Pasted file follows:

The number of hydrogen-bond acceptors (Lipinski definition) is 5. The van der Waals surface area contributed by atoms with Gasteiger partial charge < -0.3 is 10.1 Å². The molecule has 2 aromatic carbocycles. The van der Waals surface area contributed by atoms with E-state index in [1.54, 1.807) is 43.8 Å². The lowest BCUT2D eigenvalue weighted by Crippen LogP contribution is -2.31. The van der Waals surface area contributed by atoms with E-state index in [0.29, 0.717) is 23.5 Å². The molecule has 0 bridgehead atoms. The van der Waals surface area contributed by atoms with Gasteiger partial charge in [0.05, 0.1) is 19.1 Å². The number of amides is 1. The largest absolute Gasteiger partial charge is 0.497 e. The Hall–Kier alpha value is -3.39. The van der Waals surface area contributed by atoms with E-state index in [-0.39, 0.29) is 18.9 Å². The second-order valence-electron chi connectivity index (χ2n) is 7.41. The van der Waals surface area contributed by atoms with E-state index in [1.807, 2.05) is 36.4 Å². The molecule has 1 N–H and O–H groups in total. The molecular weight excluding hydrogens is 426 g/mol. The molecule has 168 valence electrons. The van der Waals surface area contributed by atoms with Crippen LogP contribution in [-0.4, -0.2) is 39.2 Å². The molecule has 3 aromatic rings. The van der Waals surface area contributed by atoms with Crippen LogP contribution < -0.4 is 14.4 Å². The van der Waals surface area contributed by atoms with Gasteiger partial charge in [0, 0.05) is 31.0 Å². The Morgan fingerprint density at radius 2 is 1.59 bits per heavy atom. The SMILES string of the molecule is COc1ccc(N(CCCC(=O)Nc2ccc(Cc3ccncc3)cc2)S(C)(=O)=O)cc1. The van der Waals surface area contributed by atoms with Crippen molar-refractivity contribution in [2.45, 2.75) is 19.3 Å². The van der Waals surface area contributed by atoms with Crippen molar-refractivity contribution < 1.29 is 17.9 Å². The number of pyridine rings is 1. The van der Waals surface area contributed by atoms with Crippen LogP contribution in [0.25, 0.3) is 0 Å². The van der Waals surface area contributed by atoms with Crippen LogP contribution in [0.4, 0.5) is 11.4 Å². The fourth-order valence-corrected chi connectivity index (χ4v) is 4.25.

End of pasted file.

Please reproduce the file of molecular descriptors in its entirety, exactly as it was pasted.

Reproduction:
The number of hydrogen-bond acceptors (Lipinski definition) is 5. The van der Waals surface area contributed by atoms with Gasteiger partial charge < -0.3 is 10.1 Å². The molecule has 2 aromatic carbocycles. The van der Waals surface area contributed by atoms with E-state index in [1.54, 1.807) is 43.8 Å². The lowest BCUT2D eigenvalue weighted by Crippen LogP contribution is -2.31. The van der Waals surface area contributed by atoms with E-state index in [0.29, 0.717) is 23.5 Å². The molecule has 0 bridgehead atoms. The van der Waals surface area contributed by atoms with Gasteiger partial charge in [0.05, 0.1) is 19.1 Å². The number of amides is 1. The largest absolute Gasteiger partial charge is 0.497 e. The Hall–Kier alpha value is -3.39. The van der Waals surface area contributed by atoms with E-state index in [-0.39, 0.29) is 18.9 Å². The second-order valence-electron chi connectivity index (χ2n) is 7.41. The van der Waals surface area contributed by atoms with E-state index in [1.807, 2.05) is 36.4 Å². The molecule has 1 N–H and O–H groups in total. The molecular weight excluding hydrogens is 426 g/mol. The molecule has 168 valence electrons. The van der Waals surface area contributed by atoms with Crippen LogP contribution in [-0.4, -0.2) is 39.2 Å². The molecule has 3 aromatic rings. The van der Waals surface area contributed by atoms with Crippen LogP contribution < -0.4 is 14.4 Å². The van der Waals surface area contributed by atoms with Gasteiger partial charge in [0, 0.05) is 31.0 Å². The Morgan fingerprint density at radius 2 is 1.59 bits per heavy atom. The SMILES string of the molecule is COc1ccc(N(CCCC(=O)Nc2ccc(Cc3ccncc3)cc2)S(C)(=O)=O)cc1. The van der Waals surface area contributed by atoms with Crippen molar-refractivity contribution in [2.45, 2.75) is 19.3 Å². The van der Waals surface area contributed by atoms with Crippen molar-refractivity contribution < 1.29 is 17.9 Å². The number of pyridine rings is 1. The van der Waals surface area contributed by atoms with Crippen LogP contribution in [0.25, 0.3) is 0 Å². The van der Waals surface area contributed by atoms with Crippen LogP contribution in [0.4, 0.5) is 11.4 Å². The fourth-order valence-corrected chi connectivity index (χ4v) is 4.25.